The Daily Clintonian from Clinton, Indiana on August 30, 1944 · Page 4
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The Daily Clintonian from Clinton, Indiana · Page 4

Clinton, Indiana
Issue Date:
Wednesday, August 30, 1944
Page 4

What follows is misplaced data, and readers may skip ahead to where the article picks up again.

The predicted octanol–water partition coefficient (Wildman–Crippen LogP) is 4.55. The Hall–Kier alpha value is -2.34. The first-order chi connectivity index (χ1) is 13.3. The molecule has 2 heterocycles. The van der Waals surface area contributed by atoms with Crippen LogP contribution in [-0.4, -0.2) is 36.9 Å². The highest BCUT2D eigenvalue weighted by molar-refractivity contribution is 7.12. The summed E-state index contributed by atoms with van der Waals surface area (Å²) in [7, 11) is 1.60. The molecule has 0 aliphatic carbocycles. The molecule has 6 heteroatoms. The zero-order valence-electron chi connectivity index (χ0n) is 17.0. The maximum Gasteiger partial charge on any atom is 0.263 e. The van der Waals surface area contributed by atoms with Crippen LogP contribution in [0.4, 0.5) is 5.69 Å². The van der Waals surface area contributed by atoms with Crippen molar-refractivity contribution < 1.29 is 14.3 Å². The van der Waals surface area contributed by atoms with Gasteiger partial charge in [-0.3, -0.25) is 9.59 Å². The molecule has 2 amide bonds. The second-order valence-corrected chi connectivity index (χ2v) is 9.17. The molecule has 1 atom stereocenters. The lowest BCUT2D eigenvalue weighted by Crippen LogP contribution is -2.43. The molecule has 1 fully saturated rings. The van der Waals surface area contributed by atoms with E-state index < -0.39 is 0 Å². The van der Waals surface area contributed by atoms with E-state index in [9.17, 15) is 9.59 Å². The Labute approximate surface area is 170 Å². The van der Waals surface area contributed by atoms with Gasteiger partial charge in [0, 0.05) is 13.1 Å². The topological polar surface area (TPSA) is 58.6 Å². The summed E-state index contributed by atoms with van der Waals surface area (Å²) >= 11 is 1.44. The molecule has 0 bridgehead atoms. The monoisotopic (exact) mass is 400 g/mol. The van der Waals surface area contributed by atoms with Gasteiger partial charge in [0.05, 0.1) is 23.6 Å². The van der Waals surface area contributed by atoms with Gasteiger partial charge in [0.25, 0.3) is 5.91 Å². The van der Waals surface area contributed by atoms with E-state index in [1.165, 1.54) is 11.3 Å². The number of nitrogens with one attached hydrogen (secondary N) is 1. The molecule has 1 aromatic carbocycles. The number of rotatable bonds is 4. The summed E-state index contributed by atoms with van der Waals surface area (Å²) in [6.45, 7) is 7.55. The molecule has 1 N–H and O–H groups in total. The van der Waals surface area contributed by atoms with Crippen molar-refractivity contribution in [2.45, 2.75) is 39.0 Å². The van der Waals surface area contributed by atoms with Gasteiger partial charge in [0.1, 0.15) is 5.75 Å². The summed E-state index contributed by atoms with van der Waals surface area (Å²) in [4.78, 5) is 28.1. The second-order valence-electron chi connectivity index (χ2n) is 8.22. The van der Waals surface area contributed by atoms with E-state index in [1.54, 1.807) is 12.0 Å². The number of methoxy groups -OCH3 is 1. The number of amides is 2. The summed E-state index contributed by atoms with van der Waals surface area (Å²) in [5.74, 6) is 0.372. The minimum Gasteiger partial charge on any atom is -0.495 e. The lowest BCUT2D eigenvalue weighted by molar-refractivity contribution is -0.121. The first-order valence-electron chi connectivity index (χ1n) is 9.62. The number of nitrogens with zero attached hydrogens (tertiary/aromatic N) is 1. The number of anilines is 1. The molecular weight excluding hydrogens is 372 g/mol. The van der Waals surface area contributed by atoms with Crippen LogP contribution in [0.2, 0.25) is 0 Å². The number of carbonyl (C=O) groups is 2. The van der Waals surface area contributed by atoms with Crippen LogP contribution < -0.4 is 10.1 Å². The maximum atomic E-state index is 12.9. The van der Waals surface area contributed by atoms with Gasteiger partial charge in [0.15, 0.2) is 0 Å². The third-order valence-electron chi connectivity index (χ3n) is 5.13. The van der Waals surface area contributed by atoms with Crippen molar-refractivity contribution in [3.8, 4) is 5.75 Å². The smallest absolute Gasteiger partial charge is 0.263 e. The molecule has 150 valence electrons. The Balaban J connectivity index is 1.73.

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r WeSnesday, August SO, 1944. rage Four THE DAILY CLIXVOXIAN THE DAILY ttEVTONIAN ing date of the Clinton Public Schools, at which time pupils will j Herbert Wallace returned from a week's visit at and oilier places. Talcing a Backward Glance 1 1U report tor enrollment, organiza visit d with Carl Myer at the Culver Naval Academy and he returned hoiiif nith them. A. V. Myer has left to return to his home in New York City after spending a few weeks here visiting with relatives. Mrs. Claude Ogburn. of Seventh street is spending the day iu Terre Haute. Miss Gertrude Day of Hi .zil is I II 111 I I I m Tfca Weekly CtaKMiasa lMf f OS CUxoa rTri4rier alxorbed at ISO ' rbtlabc4 Dally Except Saturday ad Buday tion of classes and to receive instructions as to books and school supplies. In as much as there is a partial change of books for the coming year, owing to the new a- years. The Cliuitomian will not is stie a patter Monday in observance of Labor lay. Tliire will also be a peieral cloinp of the various here for a visit with Miss Greich- WABASH Wi1 nest lay and ThnrMtey C.loria Jean, the unspoiled, sweet-faced little girl who scored a sudden screen success five yean aao in a picture called "The Un-d- r I'u:" has grown up. She is no a glamour girl in every sense of the word. lu "Ghost Catchers." which tars Olsen aud Johnson and which is opening at the Wabash Ttieater tonight. C.loria plays her first fully "grownup"' role. For the first time she wears her hair m an upsept coiffure. Lb Carey - - Editor and Publisher nri te Pntofflre at CHmoa, brflaaa TKWXTV YITAKS At-O TODAY Marti Inter- In Srbuol Hook SiW la II in too There is a Ihtly rivalry on in Clcmon o er the sale of s-houI books. All told. 1 h-re are six ia-dr he-re books cny be boirsht. instead of fomr as last year Tlw CHitBitoa Journal's from! office ha en Neece. M rs. F ra n k Micheli n u d two children returned to their home on Sycamore street. Monday, after a visit with her mother. Mrs. M. M. Doyle, of Brazil. Pbotkt 33 ) Phon 33 Archie Nichols and Austin Van Horn returned home today from Long Lake. Wis., where they have been on a two weeks fishing and camping trip. John Craig Wt today to spend his vacation in Louisville. Ky.. and other peaces Suth. He also plans to spend a part of the time attending the Scale Fair at Indi-a it a pot is. M r. Cra i g is sa lesma n i'or the Kivits Brothers Co., in Terre Haute. Sirs, Clara E Bennett, of 1S3S doptions by the State Board of Education, we would suggest that pupils wait to purchase new books until after receiving instructions on the opening day of school. Inter la frfrt Aid The practice meeting of the first aid forces held at the school: room. Monday night, was the best ; attended of any session yet held.: The three teams, comoosed of six 1 stores and tht-re will be no m.iil dvUvered either in the city or on the rjrai routes. VrioaN Mr. and! Mrs. ieorse N ltn. of South Third street are the pet riiB s of a baby pirl. born An-rciest 4. it was anuounred today. It has been named Lois Irne. Mrs.. NeTsm was !orm-rly Miss Ka Dunn. Mast fnum fei f . At the Movie COLl MIUA heett converted into a bock a rod siuUBoraeiry stor1 amd has bwn dtp- SmsLKAM fans" ' id iaattf-i a line offiiriut oVj'-oscto- PAL At E Tuesday and Wednesday ry- This store has arraittKd wit 61 Lloyd Corrigan. veteran acmr- Polio k Zorci in Ninth s t r to men each, the experts from the Tuesday and Wcdncwdaj' "Swing Out the Blues." Columbia's tuneful, new film-comedy opens tonight at the Columbia ther.tre. This new picture, said to be the hottest thing in swing and replete with fun. romance and writer and producer has a featur South Eighth street, is in Ver handle boots. ' government rescue car. and per A baby boy was brn to Mr. and Mrs. Edwin E. Harden at th-ir home in Rural Route 2 to-J day. Th child has been named I Bui the three White's pfcamia- million county hospital for d tal surgery. rts which had for s-verai years songs features Bob Haynes ana ed role in Republic's brie hi comedy-drama. "Goodnight. Sweetheart." the story of a city journalist who takes over a small town paper. The-picture co-stars Ruth Terry and Robert Livine-tton and opens tonight at the Palace haps twenty miners and citizens and parties interested in the work were present and watched the practice and listened to the talks and instructions to the end of the meeting. Messrs. G. T. Powell and R. H. lovely Lynn Merrick, as the screen s newest singing Joseph Daniel. Mrs. Emma Horn of 116 North street attended the I. and I- fair at ranviIBe. yesterday. W. F. Stilt of South Main street, has jrorae to Detroit. Mich., where he plans to spend a few days. Mrs. J. M. Volkers has return Moon Over Burma" featuring THIRTY YEAR MH TODAY School f ftfiening nj LaImn- Day But I'or Short Time A good many people have been Zitine about whether there is to be school on Labor day, have oe-n the designated depositories, are advertising thai they have all the official books and sujplie-s used in a III rad?s. and most of these are shipped new from the tUTftiiiishers. win also sell to the designated dejosi lories. Republican To Mert Tonight The first Vermillion county republican organization will be held Lamour and Preston "Mystery Broadcast" featuring ; Dorothy Seip. experts in charge of the res- I cue car. took active part in the ! Foster opens as the second fea Ruth Terry and Frank Albertson opens as the second feature. instructions and training, and I ture. NEW HEATING UNIT. The imagination of the reader hardly exceeds the predictions being made for products that will become available to con practice was had on most every feature of the first aid work. But From Farm To Foundry much time was devoted to talks on placing bandaees and the relief work immediately following at the Winer's First Aid hail at S sumers after the war. Consequenty, it is well to accept with caution the optimistic proclamations of in an accident. been asking about boundary lines and some have now begun to ask what is happening at the old church school and at the basement of the high school building, where workmen are busy. The statement below, prepared for the public by Superintendent Wilkin-j son anwser all these questions. ed to her home in Terre Haute, after visiting for a few days with Mr. and Mrs. D. L. Stitt and family of North Fifth Street. Mr. and Mrs. C. H. Meyer and three children. Fred. Alice and Elise who have ben spending their vacation at their cottage at 1 Lake Masinfeuckee. Culver. lnd-f returned home last evening. They Tit Hi- Adams ami Fve Married o'clock tontirht. Frederick Schor- j lemeier and county candidates ' will be r-resent and the meeting j is open to all republicans. Stone. iwsMr ami P. O. Ototme Holiday As has been the custom in past . terested producers, who may be over-en Garden of Etlen Here It was Adam and Eve up-to-date, when Miss Eva Dugger and Monday. Sept. 7th, is the open- f Adam friend: Weir surprised their, Monday, by driving to Pa- i ris. III., securing a license and being married by the judge. They returned about S o'clock, to the thusiastic in their outlook. Nevertheless, we call attention to an announcement by Anthracite Industries, Inc., that a new automatic home-heating pipe unit, weighing about seventy-five pounds, has been developed to equal a 1,000-pound ordinary furnace and is so swift in pickup as to start from scratch and in fifteen minutes reach its maximum output. home of the groom's parents. Mr. and Mrs. Alex Weir, on South Sixth street, where a crowd from . . i 1 V. fW. . - . .. t' .; ,; - sr - the Baptist church had gathered and proceeded to "initiate" the newlyweds. as soon as they arrived. They attempted to essape but were caught and escorted to the "Garden of Eden" in the 1400 block on South Eighth street, where they will greet their friends. j Personals it -J Mr. and Mrs. O. E. Keller and little Frances Kelley. of Terre Haute, are guests of Mr. and Mrs. Morey White, of Elm street. Miss Sarah White of East Without going into details of the new heating unit, said to be from eight to ten times as efficient as present furnaces, everybody is familiar with the waste of heat heretofore accepted as inevitable. The organization that developed the new model is not interested in manufacturing but has turned loose the new principle to all manufacturers on a "no-strings-attached" basis. The announcement predicts that manufacturers can produce an automatic unit, suitable for heating the average family-size home, that can be inclosed in a space less than two feet by two feet by three feet. It will burn anthracite at the rate of Glenn is here for a visit with her cousins. Mrs. William Morris and Miss Brittania Jones. R. H. Sutton has returned from Chicago, where he has been attending the national jewelers con Without cornstarch, many of America's foundries making material for war could not function a fact that the War Food Administration is pointing out to farmers in the Corn Belt as a vital reason why corn should be made ax-ai!able to industry. In the "core rooms of foundries, such as this plant in Chicago, cornstarch is mixed with sand water and oiher ingredients to form a "binder." Packed into forma, this binder produces cores that are used to make castings for many metal parts of airplanes, tanks, guns, trucks, wheels and other imple-. mer.ts of war. These cores are indispensable to foundries working in steel, bronze, aluminum and magnesium. The workman in the lower photograph is busy making hundreds of these core binders for castings of war equipment. vention. Mr. "and Mrs. Hamilton Irving and son. Thomas, spent Sunday with Matthew Kerr and family. Miss Alma Brown of St. Ber-nice was the guest of Miss Mary Cooper, of South Main. Monday, j fifty to sixty pounds per square foot per hour, which compares with about ten pounds per square foot per hour for pres ent home-heating equipment. THE Rest of My Life With You a ly Faith Baldwin CHAPTER TWENTY-SEVEN HEROIC POLES. British airplanes recently flew to Warsaw to drop arms to Polish underground soldiers fighting the Nazis within the city. Some weeks ago, when Russian Armies approached Warsaw, the Poles, commanded by General Bor. took up arms and for more than two weeks have held part of the city. A man was walking up the bine- stone drive at this early hour. Matthew stopped and stared: A tall, disconsolate man, kicking the thought: HeU he on time at the hospital. The next time Dr. Matthew Norman saw Judith was a week later. He had had a very ill patient; he had not been able to leave town. When he saw Judith she was fully recovered, although complaining of headache. "What do yon expect," he inquired on the terrace of the salt- silly of her," said Ella, glaring with exasperation at a peche Melba, "but that's that. She wont have such a good chance again." Mary remarked mildly, "It isnt such a good chance, Ella, if she doesn't love him." 1 suppose not." Then it was winter again and Matthew had seen half the plays in town or at least the first act of each. Sam Morley had been ill and gravel as he walked. Matthew could just see the bonnet of a long car parked outside the gate. Of coarse, the polo playboy. When the Russians failed to advance against Warsaw, the position of the Poles Presently Treadway came up to became desperate. Aoparentlv, the War box, a glass of iced tea in his hand, if you will knock yourself goofy?" I didnt." Treadway then. What was the saw Poles may be sacrificed because of a failure to time their uprising with a direct assault upon the city. Nevertheless, the heroic effort of the big idea, torowing you into the pool?" Judith looked st him sidelong as she answered, "Why you 4id, you know." Poles deserves the approbation of free men everywhere. Let us hope that they manage So I did." He paused, aston to hold out. ished. I never thougnt . . . lie added with indignation, "But nothing happened " "Forget it" cut in Judith. Tm aim and said, ur. isorman ... i I couldn't sleep. So I drove over. I didn't want to wake anyone. I thought I'd just walk up and sit on the steps until there was some sign of life. I have to know how she is" "She's all right," declared Matthew. "Are you certain?" No one," snapped Matthew crossly, "should be certain of anything. But Dr. Morrows diagnosis of a slight concussion, one that will dear very shortly and leave no ill effects, is an opinion in which I concur." -Could I see her?- "I'm afraid not,1 Matthew began. "She must have rest, quiet and freedom from all excitement, for a few days. How7er,M he added, "visitors are entirely op to Dr. Morrow." Treadway said miserably, "?oa tee, it was all my fault.1 Matthew smote him on the shoulder. He didn't especialry wish to, but it is the mission of the doctor to ecTLscle. He said, "Don't worry. sure you wouldn't go to quite such Hilda frantic, Sam wouidn t have anyone but Matthew and kicked violently against the consultants. Bat he was all right again now. And Bill's wife, Barbara, was going to have a baby. It was winter again and Irene had been dead for a year. He went with his mother to the cemetery. Standing with her at his wife's grav, he asked suddenly, "Do you believe in God?" Mary looked at him in amaze ment. Then she replied steadily, "If I didnt, if I hadn't always believed, I couldn't have lived not after your father died . and since." Matthew said, "I suppose I do, too. I've seen ... miracles. Last month, Mrs. Hamlin. She is a new patient. I stood there in the hospital and watched her die .1 worked to keep death away and I thought I had failed. Her husband was there. He talked to her. Ha told her that she could not leave him. He told her that she most lengtns as that to acquire a patient. I haven't really thanked you for coming." Matthew remarked maliciously, "I understand that you asked for ROUND-THE-CLOCK SCHOOLS. Vanport City, Oregon, described by residents as the world's largest shipbuilders" city, has a round-the-clock education system, summer and winter. Students go to classes on a two-shift basis, part in the mornnig and the rest in the afternoon. Toddlers are in the nursery school for night care and grammar school children, whose sleep is disturbed by the working hours of their parents, enroll in me." He was rewarded by the faintest color rising in her cheeks as she said, I don't remember. But then I was out of my head." As usual, grinned Matthew, and set down his glass. isne said, looking awav, "Thanks, my good doctor, and now it's time special classes. j The experiment is interesting but the! 1 went. I nave a date. Treadway the Great? "If you insist upon knowing." eome back to him. And he prayed, aloud. He didnt know I was there. So, I watched her eyes open. She prooamuty is mat the tive-ciay. nine-month school plan will endure. There seems to be no particular reason for its "I don" declared Matthew, "but watch your step. I think he needs a bodyguard." Hadn't you better go home and get some breakfast?" lr. Norman smiled and the last be sarr cf the heir to a steel for-fciG tra y?ung Mr. Treadway tiudr. ; sadiy toward lus large, un ported car. The doctor's mother said when he reached th cottage, I au afraid is alive, now, she will live for many years. I can't explain it. Rationally, of course, I can. Science had conquered, and all that. Yet I am m YOU, TOO, CAN HELP Share your Party-Line If everyone on a party-line would co-operate make thoughtful cml sparing use of the telephone then everyone would havegfXH.'semVe. It's another vav to ''share and share alike' on the home front. Most families have Party-Lina Service The increase in party-line telephones is a wartime necessity. At present some 1 out of 5 families who If-ve telephone service are on party-lines. Existing telephone q"ipment has been made to scre more jteople, because the materials needed to build more lines hae gone to the lighlins fronts Explain the proper se of party-Jine telephones to children. If you have several calls to make, remember to allow a little time between calls. y Avoid interrupting when someone else is using the line. WHf a dial telephone, listen for the "all clear" hum-m-rr Keep conversations reasonably brief someone may be waiting to call out or in on your line. Work out your party-line problems with others on the line. He rose and went with her to the path and watched her walk up it, far from ntrt. permanency and many arguments can be advanced for an improved, stenped-up program. Nevertheless, the inertia of human beings makes the existing system per manent. yen'i cvtfai-cptt Kat was just going ""Ne, I ran into Treadway. Seems he's be jt. '. outside the gates sjnr 1 a, metrang.n j ikon lata oe dming corner ' Jte b'z room ad xLate pro-dur tras ar.d ceffee eggs bacon. carrying her head high. After at His mother suggested softly, "Sei-moment he went back to find Mary eace ... and faith perhaps." d tell 1 her .!l li.t had happened He looked down tiw flowm to him durme tae week. Irene . prve. ... Afr Summer slipped bjr with sudden : long silence, he took his mother', puts of storm nd rain, and Mat-1 ,rm and said ffentiy, "It's cold and tnew spent as much time as he blustery, dear Let's go." could in Greenwich. He and Judith Jodjth djd fc had Krown utto a dose banwnn? u EUa wantcd f ho1 sort of fnendsmn. verv like that of ';J. , Washington. D. C. Vice-Admiral Aubrey W. Fitch, announcing the Navy now nas iuu aircraic carriers in or near- s-td. drinking- her coffee Mny years o. Ella doted on him .! J!T wUl "E bis -x. -Poor boy ... I mean Jimmy. and ,wlCe he had been called to aee " lhoti! cronies around her. nuu site z. ju come to depend on Dr. Blattl.- he'; so much m fare with her. And ! ner professionally. rvTjLher , u n, i nl And when autumn came and V J 2 Mary, and the family at the villa. INormait. Her heart ailment. ... Not sach a bad heart. Matthew T ' f ' T. il . 1 moved back to town, Matthew was iix-TO tnmks i m an mtruoer hot , j- - WQrk I had assured her, with care the must diet. . . . Bet she laurhed at ing action": "We hit the enemy hard blows in the Atlantic and the Pacific last year, but these blows were light compared with the big blows that we are now prepared to deliver." Washington Secretary of War Henry L. Stimson: "On every side Germany weakens. No wis the time for us to muster 31 a sry. returning to her own ; him. She said. : here inn He pa:uj h.r hand, rose and kissed th? tcp o aiT head. Marj srcilei at him "If you have to call Lyan and tell him - ... ic"d be interested. Xo, don't botheiv routine, fretted about h:m. He must '. thing ver." wronfr, or you j te'l n.t have recreation, she said. She told -KfX en . . . hut Irank EUa so. during one of their lunch- there Aant He eon engagements, and EUa said j f irt0 B wr tJl Q promptly, -Of course . . . can t you fiie UkeJ coax him to come and dine, and j c - I w:!l " she said. He aAai cuiiously, "rVh; ! in Ec.-ort Pe"3te were iittfrr r-A I don't .r.-.A" rrniied Jlarv.l, w - j- "Well that. Ill have newsnarv he'i tines were cminous. f- r.r Tt excer: init h-- interested Her vice trailed crT. ilartrtew eome of Jud:t:i s fncr.'fs along, sne Aunt hn look the ViL Canri all our strength and unity for the final blows." t tc.- New York Mayor F. H. LaGuardia urges parents of school children employed on summer jobs to give them a "break": "Give the kids a little time off before school opens." . for atictiei s2asoi. a&d Mar. ned-ing hi'-ie persons. n. returned ta the sail-box summer bjme. (To be caatintted) Crt, IU? Ft'hr "s:'e looked h r an- sw bis b x-i to- j has a hundred to cr- fro-i. Vou j:tti.5r. bc ) ui" : ry y-jA??. trv ; knew thst Jin-kir Trcu-.'.- bs alecfer W r. jhe 'LmiZ.'l I.;. I:mc i -n elf somewhere Cruiforrv.,, I ki5 mother, he Siar ai'iyed. j trunk x a hu5. She's drr-e'y i!ary vav.: uu: ciur.b into his ref-at-d him for bcut the fci-tietb er. Prezcj-ty. it slM aw. far I caa iaiw ou- it INDIANA Bill TELEPHONE COM PA N Y